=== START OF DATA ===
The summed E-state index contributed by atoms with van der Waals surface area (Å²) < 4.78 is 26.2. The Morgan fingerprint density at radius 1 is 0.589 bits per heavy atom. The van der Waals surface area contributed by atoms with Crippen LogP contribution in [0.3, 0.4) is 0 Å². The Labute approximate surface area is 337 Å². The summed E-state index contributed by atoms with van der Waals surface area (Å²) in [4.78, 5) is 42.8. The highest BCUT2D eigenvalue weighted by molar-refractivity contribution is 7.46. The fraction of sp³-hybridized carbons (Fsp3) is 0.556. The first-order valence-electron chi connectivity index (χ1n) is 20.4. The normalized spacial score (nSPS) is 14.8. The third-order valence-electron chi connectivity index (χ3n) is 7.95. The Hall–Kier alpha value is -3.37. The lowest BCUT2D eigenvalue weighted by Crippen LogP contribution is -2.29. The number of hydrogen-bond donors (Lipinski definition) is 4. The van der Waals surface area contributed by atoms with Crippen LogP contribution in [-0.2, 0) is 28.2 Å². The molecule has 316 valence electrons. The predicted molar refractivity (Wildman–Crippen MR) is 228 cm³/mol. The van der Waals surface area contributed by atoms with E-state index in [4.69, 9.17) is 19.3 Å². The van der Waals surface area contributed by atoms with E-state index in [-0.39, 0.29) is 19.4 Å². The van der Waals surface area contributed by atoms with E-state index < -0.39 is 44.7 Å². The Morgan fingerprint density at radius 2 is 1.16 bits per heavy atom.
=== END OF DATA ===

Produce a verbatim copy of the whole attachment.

The summed E-state index contributed by atoms with van der Waals surface area (Å²) < 4.78 is 26.2. The Morgan fingerprint density at radius 1 is 0.589 bits per heavy atom. The van der Waals surface area contributed by atoms with Crippen LogP contribution in [0.3, 0.4) is 0 Å². The Labute approximate surface area is 337 Å². The summed E-state index contributed by atoms with van der Waals surface area (Å²) in [4.78, 5) is 42.8. The highest BCUT2D eigenvalue weighted by molar-refractivity contribution is 7.46. The fraction of sp³-hybridized carbons (Fsp3) is 0.556. The first-order valence-electron chi connectivity index (χ1n) is 20.4. The normalized spacial score (nSPS) is 14.8. The third-order valence-electron chi connectivity index (χ3n) is 7.95. The Hall–Kier alpha value is -3.37. The lowest BCUT2D eigenvalue weighted by Crippen LogP contribution is -2.29. The number of hydrogen-bond donors (Lipinski definition) is 4. The van der Waals surface area contributed by atoms with Crippen LogP contribution in [-0.2, 0) is 28.2 Å². The molecule has 316 valence electrons. The predicted molar refractivity (Wildman–Crippen MR) is 228 cm³/mol. The van der Waals surface area contributed by atoms with E-state index in [4.69, 9.17) is 19.3 Å². The van der Waals surface area contributed by atoms with E-state index in [-0.39, 0.29) is 19.4 Å². The van der Waals surface area contributed by atoms with E-state index < -0.39 is 44.7 Å². The Morgan fingerprint density at radius 2 is 1.16 bits per heavy atom.